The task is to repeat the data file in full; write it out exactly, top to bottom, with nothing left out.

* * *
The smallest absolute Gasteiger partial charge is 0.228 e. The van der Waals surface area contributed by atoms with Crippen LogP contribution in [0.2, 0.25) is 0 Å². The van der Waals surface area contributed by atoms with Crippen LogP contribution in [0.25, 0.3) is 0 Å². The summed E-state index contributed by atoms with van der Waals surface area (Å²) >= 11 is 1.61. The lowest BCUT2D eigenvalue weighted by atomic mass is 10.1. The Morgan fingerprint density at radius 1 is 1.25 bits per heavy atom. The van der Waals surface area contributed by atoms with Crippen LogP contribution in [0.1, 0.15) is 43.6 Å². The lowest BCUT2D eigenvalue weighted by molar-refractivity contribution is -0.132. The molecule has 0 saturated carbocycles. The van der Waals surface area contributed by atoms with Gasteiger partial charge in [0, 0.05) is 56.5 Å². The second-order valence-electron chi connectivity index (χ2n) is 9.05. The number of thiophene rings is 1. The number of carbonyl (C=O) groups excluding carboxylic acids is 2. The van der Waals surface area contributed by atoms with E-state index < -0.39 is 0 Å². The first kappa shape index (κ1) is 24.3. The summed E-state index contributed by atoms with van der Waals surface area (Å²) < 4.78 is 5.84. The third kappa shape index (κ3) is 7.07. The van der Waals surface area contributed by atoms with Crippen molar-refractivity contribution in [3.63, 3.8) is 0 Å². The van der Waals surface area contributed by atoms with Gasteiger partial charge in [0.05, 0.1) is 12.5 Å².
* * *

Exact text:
The smallest absolute Gasteiger partial charge is 0.228 e. The van der Waals surface area contributed by atoms with Crippen LogP contribution in [0.2, 0.25) is 0 Å². The van der Waals surface area contributed by atoms with Crippen LogP contribution in [0.25, 0.3) is 0 Å². The summed E-state index contributed by atoms with van der Waals surface area (Å²) >= 11 is 1.61. The lowest BCUT2D eigenvalue weighted by atomic mass is 10.1. The Morgan fingerprint density at radius 1 is 1.25 bits per heavy atom. The van der Waals surface area contributed by atoms with Crippen LogP contribution in [0.1, 0.15) is 43.6 Å². The lowest BCUT2D eigenvalue weighted by molar-refractivity contribution is -0.132. The molecule has 0 saturated carbocycles. The van der Waals surface area contributed by atoms with Gasteiger partial charge in [0, 0.05) is 56.5 Å². The second-order valence-electron chi connectivity index (χ2n) is 9.05. The number of thiophene rings is 1. The number of carbonyl (C=O) groups excluding carboxylic acids is 2. The van der Waals surface area contributed by atoms with E-state index < -0.39 is 0 Å². The first kappa shape index (κ1) is 24.3. The summed E-state index contributed by atoms with van der Waals surface area (Å²) < 4.78 is 5.84. The third kappa shape index (κ3) is 7.07. The van der Waals surface area contributed by atoms with Crippen molar-refractivity contribution in [3.63, 3.8) is 0 Å². The van der Waals surface area contributed by atoms with Gasteiger partial charge in [0.05, 0.1) is 12.5 Å².